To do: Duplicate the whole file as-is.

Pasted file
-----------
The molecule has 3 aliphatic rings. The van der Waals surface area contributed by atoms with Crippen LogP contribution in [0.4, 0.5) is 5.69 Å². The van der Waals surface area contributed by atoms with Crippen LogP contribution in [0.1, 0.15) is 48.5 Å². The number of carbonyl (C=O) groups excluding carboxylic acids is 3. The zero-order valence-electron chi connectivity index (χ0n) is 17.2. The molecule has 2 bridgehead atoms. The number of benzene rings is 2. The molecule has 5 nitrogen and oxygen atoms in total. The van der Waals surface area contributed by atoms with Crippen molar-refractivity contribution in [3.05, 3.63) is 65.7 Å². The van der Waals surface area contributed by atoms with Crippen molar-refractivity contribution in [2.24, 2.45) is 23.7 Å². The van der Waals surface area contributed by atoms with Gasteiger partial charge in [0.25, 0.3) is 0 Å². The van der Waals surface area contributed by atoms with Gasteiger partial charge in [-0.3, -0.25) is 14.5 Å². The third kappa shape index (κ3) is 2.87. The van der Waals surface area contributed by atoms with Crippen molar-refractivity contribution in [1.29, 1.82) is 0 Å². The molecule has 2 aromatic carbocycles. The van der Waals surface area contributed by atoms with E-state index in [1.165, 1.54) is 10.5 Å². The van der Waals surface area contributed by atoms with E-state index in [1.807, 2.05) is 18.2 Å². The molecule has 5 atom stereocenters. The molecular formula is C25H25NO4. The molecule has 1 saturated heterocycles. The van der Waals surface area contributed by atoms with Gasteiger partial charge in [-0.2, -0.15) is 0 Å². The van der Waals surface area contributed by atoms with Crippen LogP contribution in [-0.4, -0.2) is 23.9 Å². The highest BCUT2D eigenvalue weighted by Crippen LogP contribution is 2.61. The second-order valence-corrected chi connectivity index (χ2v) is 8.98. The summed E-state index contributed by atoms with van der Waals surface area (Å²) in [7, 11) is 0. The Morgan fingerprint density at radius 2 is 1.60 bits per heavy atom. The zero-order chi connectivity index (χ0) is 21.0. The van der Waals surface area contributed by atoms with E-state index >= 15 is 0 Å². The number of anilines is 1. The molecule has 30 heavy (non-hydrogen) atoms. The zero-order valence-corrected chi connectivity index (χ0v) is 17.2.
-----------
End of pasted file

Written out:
The molecule has 3 aliphatic rings. The van der Waals surface area contributed by atoms with Crippen LogP contribution in [0.4, 0.5) is 5.69 Å². The van der Waals surface area contributed by atoms with Crippen LogP contribution in [0.1, 0.15) is 48.5 Å². The number of carbonyl (C=O) groups excluding carboxylic acids is 3. The zero-order valence-electron chi connectivity index (χ0n) is 17.2. The molecule has 2 bridgehead atoms. The number of benzene rings is 2. The molecule has 5 nitrogen and oxygen atoms in total. The van der Waals surface area contributed by atoms with Crippen molar-refractivity contribution in [3.05, 3.63) is 65.7 Å². The van der Waals surface area contributed by atoms with Crippen molar-refractivity contribution in [2.24, 2.45) is 23.7 Å². The van der Waals surface area contributed by atoms with Gasteiger partial charge in [0.25, 0.3) is 0 Å². The van der Waals surface area contributed by atoms with Gasteiger partial charge in [-0.3, -0.25) is 14.5 Å². The third kappa shape index (κ3) is 2.87. The van der Waals surface area contributed by atoms with Crippen molar-refractivity contribution in [1.29, 1.82) is 0 Å². The molecule has 2 aromatic carbocycles. The van der Waals surface area contributed by atoms with E-state index in [1.165, 1.54) is 10.5 Å². The van der Waals surface area contributed by atoms with E-state index in [1.807, 2.05) is 18.2 Å². The molecule has 5 atom stereocenters. The molecular formula is C25H25NO4. The molecule has 1 saturated heterocycles. The van der Waals surface area contributed by atoms with Gasteiger partial charge in [-0.2, -0.15) is 0 Å². The van der Waals surface area contributed by atoms with Crippen LogP contribution in [-0.4, -0.2) is 23.9 Å². The highest BCUT2D eigenvalue weighted by Crippen LogP contribution is 2.61. The second-order valence-corrected chi connectivity index (χ2v) is 8.98. The summed E-state index contributed by atoms with van der Waals surface area (Å²) in [7, 11) is 0. The Morgan fingerprint density at radius 2 is 1.60 bits per heavy atom. The zero-order chi connectivity index (χ0) is 21.0. The van der Waals surface area contributed by atoms with E-state index >= 15 is 0 Å². The number of anilines is 1. The molecule has 30 heavy (non-hydrogen) atoms. The zero-order valence-corrected chi connectivity index (χ0v) is 17.2.